Of course, Republicans in general are considered favorites to hold on to the Senate, barring disaster. So, let’s look at some scenarios that could bring things crashing down around their ears.

Arizona (Cook rating: n/a)

Sen. John McCain has been a central figure in American political life over the past couple of decades, and his diagnosis with brain cancer this summer shook many. McCain’s exit from politics would also have the potential to shake up Arizona politics in the long term. Should McCain resign from office or pass away, Republican Gov. Doug Ducey would name a replacement. That person would have to run in a special election come 2018, and here’s where things become unsure. Arizona’s other senator, Jeff Flake, is already in a difficult re-election campaign in 2018 (I wrote about the race), being challenged by a more Trumpian candidate who some observers think can’t win in a general election. Should similar dynamics emerge in a special election — perhaps a more unorthodox candidate winning the primary but running weakly in a general election — solidly red Arizona could start to look purple. It’s not entirely unimaginable that the state has two Democrats in the Senate come 2019.

Alabama (Cook rating: Solid R)

In the special election for Attorney General Jeff Sessions’ former seat, Roy Moore currently leads Sen. Luther Strange. Moore seems more likely than not to win the primary runoff Tuesday, and since Alabama is a heavily Republican state (Trump won there by 28 percentage points), it seems safe to say that he’s likely to win the general election as well, which will take place in December of this year.

But “likely” is not “definitely.” Moore has a history of controversy — he was removed twice from the state Supreme Court for refusing to abide by court orders — and he’s been no stranger to it on the campaign trail. He used racial slurs in recent remarks, referring to “reds and yellows,” and defended the remarks by tweeting, “Red, yellow, black and white they are precious in His sight. Jesus loves the little children of the world. This is the Gospel.” It is not the Gospel that he quoted, but in fact an old-fashioned children’s hymn. Misattribution aside, it raises the question: Is it possible for Moore to say something so offensive – either on the campaign trail or in emergent remarks from his past — that political allies would abandon him and he could lose to a Democrat? Probably not, but you never know.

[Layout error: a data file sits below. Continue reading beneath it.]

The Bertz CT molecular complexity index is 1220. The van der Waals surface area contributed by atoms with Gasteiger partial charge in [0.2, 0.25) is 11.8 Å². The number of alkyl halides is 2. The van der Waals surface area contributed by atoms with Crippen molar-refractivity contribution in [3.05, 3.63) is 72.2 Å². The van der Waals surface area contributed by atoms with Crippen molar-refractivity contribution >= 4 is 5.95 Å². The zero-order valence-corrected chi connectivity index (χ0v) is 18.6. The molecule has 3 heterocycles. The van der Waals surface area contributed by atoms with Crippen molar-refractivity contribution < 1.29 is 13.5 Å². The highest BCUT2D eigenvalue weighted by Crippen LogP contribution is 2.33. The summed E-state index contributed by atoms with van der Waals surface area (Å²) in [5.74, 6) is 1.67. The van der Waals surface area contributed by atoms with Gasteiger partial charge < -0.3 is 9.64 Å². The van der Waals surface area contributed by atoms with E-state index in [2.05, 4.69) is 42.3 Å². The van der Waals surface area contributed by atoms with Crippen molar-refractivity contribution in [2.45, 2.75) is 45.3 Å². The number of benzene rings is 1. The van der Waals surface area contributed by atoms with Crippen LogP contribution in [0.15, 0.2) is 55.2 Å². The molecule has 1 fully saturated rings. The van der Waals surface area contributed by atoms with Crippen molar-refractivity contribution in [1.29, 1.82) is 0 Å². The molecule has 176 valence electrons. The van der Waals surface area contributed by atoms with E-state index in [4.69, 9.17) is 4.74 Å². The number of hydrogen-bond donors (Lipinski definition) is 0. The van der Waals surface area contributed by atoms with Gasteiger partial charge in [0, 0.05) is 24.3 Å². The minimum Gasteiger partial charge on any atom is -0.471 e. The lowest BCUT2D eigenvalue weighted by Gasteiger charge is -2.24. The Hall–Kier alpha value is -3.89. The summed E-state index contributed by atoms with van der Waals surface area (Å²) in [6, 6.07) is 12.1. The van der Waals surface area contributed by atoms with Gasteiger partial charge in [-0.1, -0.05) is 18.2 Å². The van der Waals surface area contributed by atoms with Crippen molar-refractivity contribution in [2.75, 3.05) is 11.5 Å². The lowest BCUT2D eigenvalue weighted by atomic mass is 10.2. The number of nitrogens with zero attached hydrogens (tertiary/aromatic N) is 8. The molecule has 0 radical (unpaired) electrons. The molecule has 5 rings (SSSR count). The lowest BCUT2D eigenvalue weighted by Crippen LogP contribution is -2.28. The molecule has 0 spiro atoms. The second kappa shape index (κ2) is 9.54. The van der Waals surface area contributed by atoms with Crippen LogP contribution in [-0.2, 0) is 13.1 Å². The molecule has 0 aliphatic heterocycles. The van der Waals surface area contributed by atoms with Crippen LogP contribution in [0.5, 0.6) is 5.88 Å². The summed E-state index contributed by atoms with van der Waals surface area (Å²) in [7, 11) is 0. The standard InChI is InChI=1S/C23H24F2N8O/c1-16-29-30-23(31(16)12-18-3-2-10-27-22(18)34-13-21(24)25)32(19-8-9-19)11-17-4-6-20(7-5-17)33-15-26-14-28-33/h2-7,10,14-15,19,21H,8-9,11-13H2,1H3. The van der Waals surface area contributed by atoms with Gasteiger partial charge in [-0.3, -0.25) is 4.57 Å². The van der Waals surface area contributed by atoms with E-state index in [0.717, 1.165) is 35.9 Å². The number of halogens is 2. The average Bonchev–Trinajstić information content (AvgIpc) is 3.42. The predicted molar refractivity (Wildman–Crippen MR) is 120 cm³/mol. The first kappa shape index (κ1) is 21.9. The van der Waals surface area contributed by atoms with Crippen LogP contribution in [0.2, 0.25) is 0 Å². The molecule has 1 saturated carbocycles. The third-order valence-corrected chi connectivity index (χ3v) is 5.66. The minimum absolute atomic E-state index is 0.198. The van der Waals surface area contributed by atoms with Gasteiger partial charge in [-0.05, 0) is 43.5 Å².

Tennessee (Cook rating: Solid R)

Sen. Bob Corker, chairman of the foreign relations committee, is influential. But he also might be in trouble when it comes to re-election. A poll out this summer indicated that 42 percent of Republican primary voters in the state thought it was time to “give someone else a chance” at the seat. In August, Trump tweeted his displeasure with Corker and indicated that Tennessee voters might want to give him the boot. (Corker has been critical of Trump and the White House, especially in the wake of Charlottesville.) Should Corker lose a primary — Steve Bannon, Trump’s ex-chief strategist, is apparently looking to back a challenger there — it might open things up in the red state for a Democratic candidate, like Iraq War veteran James Mackler.

Texas (Cook rating: Solid R)

Could Texas turn blue in 2018? This is the great white whale of Democrats, and if nothing else, it’s entirely Wild Card-worthy. Sen. Ted Cruz — remember him? — is up for re-election in 2018 and could be a bit vulnerable. This is in part because a lot of people don’t like Ted Cruz, including former President George W. Bush and those who booed the senator at the 2016 Republican National Convention. Moderate Republicans dissatisfied with both Cruz and Trump could be looking to defect. Democratic Rep. Beto O’Rourke has announced his candidacy against Cruz, and a (very) early poll showed the two tied with 30 percent of the vote. Vanity Fair glowingly and in a painfully on-brand move called the young (ish) congressman “Kennedyesque,” so that doesn’t hurt things. Who knows, with Trump in office and Democrats motivated, Texas could elect a Democratic senator, a Wild Card if there ever was one in 21st century American politics.

Clare Malone is a senior political writer for FiveThirtyEight.

Comments